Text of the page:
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In the summer of 1861, John E. H. Buford walked into the courthouse at Oxford, Mississippi, went to the circuit clerk’s office, and made out his will. He was only 24 years old, and in perfect health, but Buford had a good reason for putting his affairs in order. His country was at war; and he planned to join the army and accept the dangers of a soldier’s life. John E.H. Buford wrote the following on page 165 of Will Book 1:
In view of going into camp to meet our countries enemies and the uncertainty of life, I have this day made this as my will. In the name of the Almighty God Amen. I have this day written and executed this my last will and testament and being sensible of the uncertainty of life particularly in the camp where there are battles and diseases and being in my right mind and desirous of disposing of my property without difficulty or trouble to any I have for this purpose given and do give and bequeath all my slaves & interests in land, horses, cattle and hogs together with the household and kitchen. In the first place I want my notes collected in Maury County, Tennessee, in the hands of Fleming and Frierson, lawyers at Columbia, Tennessee. Also note of Will Lee Buford and note on Stevenson & Thompson, the last note named to partnership note with my brother Thomas when collected. I wish my debts paid and my part of the land note with my brother Thomas who is equally interested in said. I wish all my lawful debts paid from money due me from my part of the growing crop and when all is paid I wish my father Goodloe W. Buford to receive all the rest and make such distribution to my brothers and sisters as he may think proper. I wish my sisters Olivia & Julia to have $500, five hundred above the others and have my interest in the buggy to my father Goodlow W. Buford & my mother, S.G. Buford, & also leave my watch to my sister Julia. In testimony where of I have signed and sealed this my last will and testament in presence of witnesses this Thirtieth 30th day of July, Eighteen Hundred and Sixty One.John E. BufordJas. M. TankersleyH. N. BufordJas. L. Boyce
About 9 a.m. Colonel Manigault came to me and informed me that he intended to charge a battery in his front; wished me to send two regiments to his support. I consented to do so, and immediately ordered the Forty-fifth Alabama and Twenty-fourth Mississippi forward to perform that duty. They became hotly engaged soon after leaving their breastworks, the enemy being in heavy force and strongly posted, backed by many pieces of artillery, so planted as to enfilade a portion of our line. In addition to this enfilading fire, Colonel Manigault was exposed to a cross-fire from a battery in front of his left. In the unequal contest our line halted, staggered, and fell back in some confusion, but were easily rallied, reformed, and moved to the front. The Thirtieth, Twenty-ninth, and Twenty-seventh Mississippi were now successively ordered forward, with instructions to swing around upon and preserve the touch of elbow to the right. Captain Barret, commanding the battery, was directed to hold his fire, not to respond to the long-range guns of the enemy, and only to use his pieces when a favorable opportunity of playing upon the masses or lines of the enemy was presented. Immediately in front and in short range of these regiments the enemy had two batteries advantageously posted, so as to sweep an open field over which they had to pass in their advance. The ordeal to which they were subjected was a severe one, but the task was undertaken with that spirit and courage which always deserves success and seldom fails of achieving it. As often as their ranks were shattered and broken by grape and canister did they rally, reform, and renew the attack under the leadership of their gallant officers. They were ordered to take the batteries at all hazards, and they obeyed the order, not, however, without heavy loss of officers and men.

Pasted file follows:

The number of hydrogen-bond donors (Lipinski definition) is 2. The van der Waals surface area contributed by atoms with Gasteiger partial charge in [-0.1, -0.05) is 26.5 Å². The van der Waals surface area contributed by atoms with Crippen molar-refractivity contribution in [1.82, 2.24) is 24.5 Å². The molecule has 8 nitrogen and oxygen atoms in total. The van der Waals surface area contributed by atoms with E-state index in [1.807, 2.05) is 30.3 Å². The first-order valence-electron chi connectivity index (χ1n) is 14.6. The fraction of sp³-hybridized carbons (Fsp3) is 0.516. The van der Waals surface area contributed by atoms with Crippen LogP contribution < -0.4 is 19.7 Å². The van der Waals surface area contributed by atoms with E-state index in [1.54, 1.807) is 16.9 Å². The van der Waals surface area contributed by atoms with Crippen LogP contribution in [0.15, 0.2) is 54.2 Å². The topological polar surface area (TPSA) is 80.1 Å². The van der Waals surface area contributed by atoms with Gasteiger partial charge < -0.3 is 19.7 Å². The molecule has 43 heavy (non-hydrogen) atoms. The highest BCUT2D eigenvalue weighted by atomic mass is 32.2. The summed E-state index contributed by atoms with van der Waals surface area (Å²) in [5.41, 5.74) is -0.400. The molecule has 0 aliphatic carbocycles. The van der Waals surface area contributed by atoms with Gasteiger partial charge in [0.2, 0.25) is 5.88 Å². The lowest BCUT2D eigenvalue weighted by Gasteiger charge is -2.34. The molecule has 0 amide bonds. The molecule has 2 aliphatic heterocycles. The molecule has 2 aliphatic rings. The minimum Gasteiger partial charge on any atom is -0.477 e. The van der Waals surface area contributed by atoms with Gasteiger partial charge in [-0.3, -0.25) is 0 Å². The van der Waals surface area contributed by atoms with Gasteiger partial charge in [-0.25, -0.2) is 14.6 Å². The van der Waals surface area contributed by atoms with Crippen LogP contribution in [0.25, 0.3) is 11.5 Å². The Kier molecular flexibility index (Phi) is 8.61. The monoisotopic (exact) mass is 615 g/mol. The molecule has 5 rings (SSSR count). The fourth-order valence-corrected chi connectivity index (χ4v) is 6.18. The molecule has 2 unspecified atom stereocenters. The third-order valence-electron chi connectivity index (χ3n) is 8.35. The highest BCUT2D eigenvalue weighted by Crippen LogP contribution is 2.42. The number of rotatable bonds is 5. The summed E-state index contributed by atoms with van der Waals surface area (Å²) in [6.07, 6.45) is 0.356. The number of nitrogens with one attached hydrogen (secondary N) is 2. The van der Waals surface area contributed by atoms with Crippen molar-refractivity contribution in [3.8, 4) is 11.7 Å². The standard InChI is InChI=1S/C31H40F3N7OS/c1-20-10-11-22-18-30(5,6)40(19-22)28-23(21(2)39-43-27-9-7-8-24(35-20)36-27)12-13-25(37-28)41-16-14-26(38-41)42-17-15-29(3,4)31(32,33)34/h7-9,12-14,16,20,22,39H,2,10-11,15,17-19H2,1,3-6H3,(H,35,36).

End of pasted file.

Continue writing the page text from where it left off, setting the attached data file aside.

On the left of this last regiment was the Thirtieth Mississippi, commanded by Lieutenant-Colonel Scales. Most gallantly did they perform their part. In moving across the open field in short range of grape, canister, and shrapnel, 62 officers and men were killed and 139 wounded, of this regiment alone, all within a very short space of time, and upon an area not greater than an acre of ground. (The War of the Rebellion: A Compilation of the Official Records of the Union and Confederate Armies. Series 1, Volume 20, Part 1, pages 763-764)